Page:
What were the Jewish People Waiting For?

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By Joseph Tuttle, Benedictine College

At the time of Jesus, the Jewish people were waiting for a messiah. This messiah would usher in what the Jews called a New Exodus. This messiah was not meant to be merely a political messiah, he was meant to be a spiritual leader as well. “It was hoped that when the age of salvation finally dawned, God would recapitulate (“or recap”) the events that had transpired during the flight from Egypt.” (Pitre 29) The Jewish people were waiting for four specific things to be fulfilled, so that they would recognize this New Exodus.

The first thing that they expected was a new Moses. In the Old Testament, Moses led his people out of slavery to Egypt, to bring them to the promised land. God sent plagues to Egypt, because Pharaoh would not let God’s people leave. In the end though, the Hebrews left Egypt, guided by Moses. Sadly, Moses died before reaching the promised land, but is still considered the greatest of the Old Testament prophets. When the Hebrew people are in the promised land, two major events happened. “First in 722 B.C., the ten northern tribes of Israel were taken into exile by the Assyrian empire…” (Pitre 26) The second event was “over a century later, in 587 B.C., the two remaining southern tribes of Judah and Benjamin were likewise taken into exile…by the Babylonian empire.” (Pitre 26) Thus the people of Israel and Judah, were hoping God would send them a deliverer. Moses had actually predicted that God would raise up another prophet like himself. Also according to Jewish tradition, mainly from Rabbi Berekiah, the new prophet would also redeem his people: “As the first redeemer [Moses] was, so shall the latter Redeemer [the Messiah] be.” (Pitre 27) This idea of redemption is fulfilled by Christ’s sacrificial death on the Cross. This redemption was a spiritual one, not a physical one.

The second thing the Jews expected was a new covenant. Contrary to popular belief, the real reason for the Exodus, that is the original reason, was not to free the Hebrew people from slavery. It was “…about worship. In the end, it was about establishing a sacred family relationship between God and the people by means of a covenant.” (Pitre 29) It was about spiritual freedom. In fact, as soon as Moses and the people arrived at Mount Sinai, he built an altar, and offered sacrifice, which “…sealed their covenant relationship with God…” (Pitre 29) When establishing the covenant, it did not end with the sacrifice, but it ended with a meal. Unfortunately the people sinned by worshiping the golden calf, and thereafter continued to break the Mosaic covenant with God. “Almost a thousand years after the time of Moses, the prophet Jeremiah would proclaim that God was going to make a new covenant, one that would be even greater than the covenant with Moses…” (Pitre 30)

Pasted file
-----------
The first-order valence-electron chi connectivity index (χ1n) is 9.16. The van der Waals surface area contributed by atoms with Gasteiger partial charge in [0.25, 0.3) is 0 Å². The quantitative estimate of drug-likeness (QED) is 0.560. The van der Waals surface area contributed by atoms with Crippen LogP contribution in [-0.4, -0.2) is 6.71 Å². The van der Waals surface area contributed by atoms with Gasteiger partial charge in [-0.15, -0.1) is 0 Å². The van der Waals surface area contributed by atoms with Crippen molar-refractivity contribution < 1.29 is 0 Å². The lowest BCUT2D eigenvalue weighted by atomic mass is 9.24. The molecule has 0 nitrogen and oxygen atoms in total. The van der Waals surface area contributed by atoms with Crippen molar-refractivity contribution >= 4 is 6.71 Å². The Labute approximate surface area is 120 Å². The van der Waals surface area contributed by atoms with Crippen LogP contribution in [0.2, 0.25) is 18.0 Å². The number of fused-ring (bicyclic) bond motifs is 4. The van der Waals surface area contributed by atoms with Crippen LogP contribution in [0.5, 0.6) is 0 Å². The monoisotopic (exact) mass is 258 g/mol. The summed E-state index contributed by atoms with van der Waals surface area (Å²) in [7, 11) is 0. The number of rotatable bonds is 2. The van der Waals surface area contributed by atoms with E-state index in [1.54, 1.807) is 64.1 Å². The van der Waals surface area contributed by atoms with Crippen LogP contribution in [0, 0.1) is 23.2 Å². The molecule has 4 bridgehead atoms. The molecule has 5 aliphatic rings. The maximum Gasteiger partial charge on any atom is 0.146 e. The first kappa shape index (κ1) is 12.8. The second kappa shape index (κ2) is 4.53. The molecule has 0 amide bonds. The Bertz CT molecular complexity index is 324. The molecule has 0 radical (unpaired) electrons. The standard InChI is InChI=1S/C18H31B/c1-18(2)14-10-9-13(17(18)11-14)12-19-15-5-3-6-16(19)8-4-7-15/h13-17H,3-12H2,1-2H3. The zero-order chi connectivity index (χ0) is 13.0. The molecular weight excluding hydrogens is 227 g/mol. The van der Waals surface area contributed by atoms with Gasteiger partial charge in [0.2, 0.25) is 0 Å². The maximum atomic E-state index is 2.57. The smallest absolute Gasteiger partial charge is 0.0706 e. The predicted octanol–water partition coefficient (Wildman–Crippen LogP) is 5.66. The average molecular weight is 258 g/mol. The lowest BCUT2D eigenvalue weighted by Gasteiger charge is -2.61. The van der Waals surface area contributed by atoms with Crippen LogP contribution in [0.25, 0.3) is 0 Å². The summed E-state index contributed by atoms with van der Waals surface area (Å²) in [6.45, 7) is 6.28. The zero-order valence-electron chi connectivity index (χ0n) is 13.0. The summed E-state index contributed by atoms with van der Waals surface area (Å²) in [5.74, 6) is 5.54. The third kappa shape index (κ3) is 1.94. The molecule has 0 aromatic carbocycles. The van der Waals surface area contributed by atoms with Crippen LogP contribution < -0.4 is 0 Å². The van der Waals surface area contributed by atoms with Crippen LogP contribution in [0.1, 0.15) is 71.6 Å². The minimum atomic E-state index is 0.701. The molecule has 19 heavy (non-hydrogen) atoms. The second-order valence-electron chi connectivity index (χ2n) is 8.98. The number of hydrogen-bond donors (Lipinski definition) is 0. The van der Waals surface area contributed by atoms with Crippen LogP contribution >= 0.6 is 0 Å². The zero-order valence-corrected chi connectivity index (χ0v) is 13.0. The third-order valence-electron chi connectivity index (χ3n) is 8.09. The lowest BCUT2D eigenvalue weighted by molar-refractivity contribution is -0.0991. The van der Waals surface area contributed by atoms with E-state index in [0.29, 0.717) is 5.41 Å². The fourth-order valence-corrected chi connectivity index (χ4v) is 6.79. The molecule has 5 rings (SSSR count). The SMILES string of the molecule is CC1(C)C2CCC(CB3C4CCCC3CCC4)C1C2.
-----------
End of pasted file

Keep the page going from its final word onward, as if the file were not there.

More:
The third thing that was expected was the building of a new Temple. The first “temple” was in fact a tabernacle, that is, a tent. Moses was given specific instructions for making this tabernacle, which housed the Holy of Holies which was considered God’s presence on earth. Hundreds of years later, King Solomon built a permanent Temple in Jerusalem. Unfortunately, “In 587 B.C., when the Babylonians invaded the promised land, they not only captured the southern tribes of Judah, they also burned the city of Jerusalem, razing the Temple to the ground.” (Pitre 34-35) Later, after the Babylonian exile, the Jews returned to the promised land, and rebuilt the Temple. “Over the course of Israel’s tragic history, the Old Testament prophets had spoken with greater and greater frequency of a future Temple, a new Temple…” (Pitre 35) Also, it must be noted that the new Temple the Jews were expecting, “…would not only recapture the lost glory of Solomon’s Temple but even exceed it.” (Pitre 36)